Recently I’ve been ruminating on one of KC Davis’ key messages: “Care tasks are morally neutral.” It’s got me thinking about the moral neutrality of business and all the places where it’s not morally neutral.
Thinking of multi-national corporations we can see that businesses can definitely cause harm. As consumers, we often adjust our purchasing choices to favor businesses that reflect our values. Yet the deeper we dig into any corporation, the more ethical quandaries we find. At the end of the day, there is no ethical consumption in capitalism. As consumers, we cannot check out of capitalism entirely. And yet, consumers do have some power to effect change in the system. Though the primary holders of power are people with substantial amounts of capital.
Businesses generate capital. The owners of businesses are the ones who control that capital. Therefore business owners are powerful in a capitalist system. Does this mean every self-employed person has the power to effect change in capitalism? Yes and no. As very small businesses, we’re not in control of a substantial amount of capital. But we are more in control of the capital created by our work than an employee is. What can we do with this slighter greater amount of power? I’m glad you asked.
With Power Comes Responsibility
The first step is always admitting the facts. As a self-employed business owner, you generate the same capital as an employed individual. And you control all your capital, whereas the employed individual controls none of theirs. This grants you more power. It doesn’t feel like it because capitalism ignores responsibility.
Capitalism prioritizes businesses earning profits ahead of everything else. Understanding your responsibilities doesn’t increase profits. Capitalism doesn’t need you to interrogate the impact of your business decisions. But other people, society, and the health of our planet do need you to do this work.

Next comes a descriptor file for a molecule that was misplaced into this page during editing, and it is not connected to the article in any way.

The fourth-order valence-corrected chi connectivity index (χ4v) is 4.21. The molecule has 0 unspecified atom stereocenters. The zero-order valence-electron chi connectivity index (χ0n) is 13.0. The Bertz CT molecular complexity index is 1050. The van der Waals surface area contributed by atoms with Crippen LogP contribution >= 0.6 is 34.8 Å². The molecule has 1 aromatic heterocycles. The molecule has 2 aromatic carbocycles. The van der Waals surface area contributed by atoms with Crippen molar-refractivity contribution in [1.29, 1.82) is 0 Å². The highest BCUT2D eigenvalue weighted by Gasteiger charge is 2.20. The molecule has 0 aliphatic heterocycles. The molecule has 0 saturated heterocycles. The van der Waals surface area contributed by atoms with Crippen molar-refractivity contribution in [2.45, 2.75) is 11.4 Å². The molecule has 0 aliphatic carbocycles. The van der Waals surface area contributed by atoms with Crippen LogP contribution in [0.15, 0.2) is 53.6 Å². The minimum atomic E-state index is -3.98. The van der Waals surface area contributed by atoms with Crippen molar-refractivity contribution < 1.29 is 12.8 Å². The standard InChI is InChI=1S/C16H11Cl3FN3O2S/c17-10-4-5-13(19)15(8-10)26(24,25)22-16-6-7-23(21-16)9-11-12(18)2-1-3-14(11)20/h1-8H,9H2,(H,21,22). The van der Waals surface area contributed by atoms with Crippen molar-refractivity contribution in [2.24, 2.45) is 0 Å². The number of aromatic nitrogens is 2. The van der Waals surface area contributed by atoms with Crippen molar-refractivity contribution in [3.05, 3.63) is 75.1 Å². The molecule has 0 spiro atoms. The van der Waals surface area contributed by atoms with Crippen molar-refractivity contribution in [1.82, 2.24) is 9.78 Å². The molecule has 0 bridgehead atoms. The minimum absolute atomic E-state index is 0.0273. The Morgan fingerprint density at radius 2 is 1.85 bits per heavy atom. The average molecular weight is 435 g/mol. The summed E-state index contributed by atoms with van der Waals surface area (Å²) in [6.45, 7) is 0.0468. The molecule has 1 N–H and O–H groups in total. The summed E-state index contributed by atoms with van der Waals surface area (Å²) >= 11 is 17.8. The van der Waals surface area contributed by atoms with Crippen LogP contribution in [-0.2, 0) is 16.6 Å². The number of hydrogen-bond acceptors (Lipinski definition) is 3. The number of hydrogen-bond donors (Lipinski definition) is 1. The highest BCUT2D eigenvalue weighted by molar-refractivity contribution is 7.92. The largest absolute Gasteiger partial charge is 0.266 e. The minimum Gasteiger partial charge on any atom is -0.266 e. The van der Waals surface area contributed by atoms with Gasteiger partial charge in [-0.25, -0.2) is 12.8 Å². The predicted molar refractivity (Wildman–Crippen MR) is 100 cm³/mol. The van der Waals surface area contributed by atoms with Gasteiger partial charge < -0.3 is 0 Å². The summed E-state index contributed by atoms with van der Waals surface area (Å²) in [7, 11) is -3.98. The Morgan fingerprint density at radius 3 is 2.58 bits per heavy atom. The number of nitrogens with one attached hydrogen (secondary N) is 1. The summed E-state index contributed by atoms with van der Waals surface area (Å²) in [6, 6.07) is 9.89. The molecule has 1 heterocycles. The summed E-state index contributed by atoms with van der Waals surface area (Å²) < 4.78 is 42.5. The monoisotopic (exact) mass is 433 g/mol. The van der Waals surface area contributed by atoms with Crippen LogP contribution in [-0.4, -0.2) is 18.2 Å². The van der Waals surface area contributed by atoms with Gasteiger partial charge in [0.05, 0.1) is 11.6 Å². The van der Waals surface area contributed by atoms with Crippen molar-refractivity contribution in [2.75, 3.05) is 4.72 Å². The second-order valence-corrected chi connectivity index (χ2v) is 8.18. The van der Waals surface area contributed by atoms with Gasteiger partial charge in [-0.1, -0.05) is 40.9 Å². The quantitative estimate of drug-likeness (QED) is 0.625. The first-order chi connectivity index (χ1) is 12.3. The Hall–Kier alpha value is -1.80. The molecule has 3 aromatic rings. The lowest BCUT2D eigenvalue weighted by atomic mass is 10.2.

Your responsibilities are higher because your power is higher. Anyone who controls any amount of capital ought to be held to a high ethical standard. This means we as individuals need to interrogate what “being a good person” actually means. What do we mean by “good”? How do we do good?
To define “good” we need to look at actions in light of our values. We cannot prioritize all things at all times. Our values are the words we use to describe the why behind the decisions and actions we make. Understanding your own values is not a process of invention but of documentation. You have values regardless of if you know what they are. Identifying your values allows you to better understand quandaries and be more decisive.
Your values cannot be wrong. And values are not enough to ensure our intention to be good results in good end results for everyone involved.
Our values do nothing to guide us if we don’t have a clear understanding of the situation. We all have blind spots. They’re built into existence. You cannot look at the back of your own head without a tool. And you cannot see the harm your business may be causing without outside support.
We must look outside ourselves to find our blind spots. And this makes it somewhat public when we find them. When someone informs us of a blindspot there’s a strong tendency towards self-flagellation. Resist this impulse to punish yourself for what you didn’t know previously. You cannot know everything, and it’s a waste of energy. Remember Maya Angelou’s quote “Do the best you can until you know better. Then, when you know better, do better.”
Do Better, Do Good
When doing this work we often come across significant changes that need to occur. It can feel impossible to go from where you are to where you want to be. White culture imbues us with a sense of urgency, and a tendency towards all or nothingness. Throw these ideas out!
Yes, people have been and continue to be harmed by the problems you’ve identified. Yes, we need to take action. And everything can’t happen all at once. Change is constant, our role is to steer its course.
There is so much value in even catching sight of a far-off place where you’d like to be in the future. You don’t also have to run over there right now. Slow down and learn more about the best path to that destination. Give yourself time to learn from others’ mistakes. Plug into the dialogue of the people on the ground of the issue you’re trying to address. You don’t have to do nothing; pick out a baby step. Learn and re-evaluate throughout your journey.
Self-employed people have different choices within capitalism and more power than employed people. We can effect change if we choose. Your business is morally neutral in the same way that a knife is morally neutral. It can be used to make nourishing food, or it can be used to stab and kill things. It’s equally effective at both tasks. This means we can be more thoughtful and use our business to contribute to bringing about a better world. Or we can haphazardly do whatever and maintain the harms caused by the status quo.
What’s a thoughtful choice you’ve made in your business that improves from the status quo? Share in the comments below so we all can get new ideas!